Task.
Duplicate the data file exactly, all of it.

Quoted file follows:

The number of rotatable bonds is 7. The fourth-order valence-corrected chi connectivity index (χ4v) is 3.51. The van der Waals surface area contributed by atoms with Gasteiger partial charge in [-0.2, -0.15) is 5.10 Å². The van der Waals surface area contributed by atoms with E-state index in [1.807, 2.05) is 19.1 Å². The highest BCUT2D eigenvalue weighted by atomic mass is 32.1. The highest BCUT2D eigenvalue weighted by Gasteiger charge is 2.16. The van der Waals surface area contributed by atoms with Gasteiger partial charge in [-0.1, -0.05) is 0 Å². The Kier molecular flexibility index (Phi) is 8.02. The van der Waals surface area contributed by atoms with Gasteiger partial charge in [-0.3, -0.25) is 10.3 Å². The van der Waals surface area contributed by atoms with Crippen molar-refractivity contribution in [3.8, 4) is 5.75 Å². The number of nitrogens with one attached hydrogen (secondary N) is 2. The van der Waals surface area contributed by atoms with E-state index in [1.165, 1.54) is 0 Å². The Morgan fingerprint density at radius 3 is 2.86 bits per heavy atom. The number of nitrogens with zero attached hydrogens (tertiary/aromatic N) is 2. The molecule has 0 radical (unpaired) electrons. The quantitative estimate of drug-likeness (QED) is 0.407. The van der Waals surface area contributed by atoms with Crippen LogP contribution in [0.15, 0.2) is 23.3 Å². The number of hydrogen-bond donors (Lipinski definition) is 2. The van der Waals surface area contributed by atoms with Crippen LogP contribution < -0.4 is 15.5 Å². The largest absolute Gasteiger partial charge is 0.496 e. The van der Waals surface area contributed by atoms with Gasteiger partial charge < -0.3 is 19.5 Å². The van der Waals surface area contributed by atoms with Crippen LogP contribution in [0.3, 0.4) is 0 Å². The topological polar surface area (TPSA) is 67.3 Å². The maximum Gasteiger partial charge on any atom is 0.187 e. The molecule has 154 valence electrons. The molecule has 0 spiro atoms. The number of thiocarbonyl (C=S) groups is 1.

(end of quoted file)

The number of rotatable bonds is 7. The fourth-order valence-corrected chi connectivity index (χ4v) is 3.51. The van der Waals surface area contributed by atoms with Gasteiger partial charge in [-0.2, -0.15) is 5.10 Å². The van der Waals surface area contributed by atoms with E-state index in [1.807, 2.05) is 19.1 Å². The highest BCUT2D eigenvalue weighted by atomic mass is 32.1. The highest BCUT2D eigenvalue weighted by Gasteiger charge is 2.16. The van der Waals surface area contributed by atoms with Gasteiger partial charge in [-0.1, -0.05) is 0 Å². The Kier molecular flexibility index (Phi) is 8.02. The van der Waals surface area contributed by atoms with Gasteiger partial charge in [-0.3, -0.25) is 10.3 Å². The van der Waals surface area contributed by atoms with Crippen molar-refractivity contribution in [3.8, 4) is 5.75 Å². The number of nitrogens with one attached hydrogen (secondary N) is 2. The van der Waals surface area contributed by atoms with E-state index in [1.165, 1.54) is 0 Å². The Morgan fingerprint density at radius 3 is 2.86 bits per heavy atom. The number of nitrogens with zero attached hydrogens (tertiary/aromatic N) is 2. The molecule has 0 radical (unpaired) electrons. The quantitative estimate of drug-likeness (QED) is 0.407. The van der Waals surface area contributed by atoms with Crippen LogP contribution in [0.15, 0.2) is 23.3 Å². The number of hydrogen-bond donors (Lipinski definition) is 2. The van der Waals surface area contributed by atoms with Crippen LogP contribution < -0.4 is 15.5 Å². The largest absolute Gasteiger partial charge is 0.496 e. The van der Waals surface area contributed by atoms with Gasteiger partial charge < -0.3 is 19.5 Å². The van der Waals surface area contributed by atoms with Crippen LogP contribution in [0.3, 0.4) is 0 Å². The topological polar surface area (TPSA) is 67.3 Å². The maximum Gasteiger partial charge on any atom is 0.187 e. The molecule has 154 valence electrons. The molecule has 0 spiro atoms. The number of thiocarbonyl (C=S) groups is 1.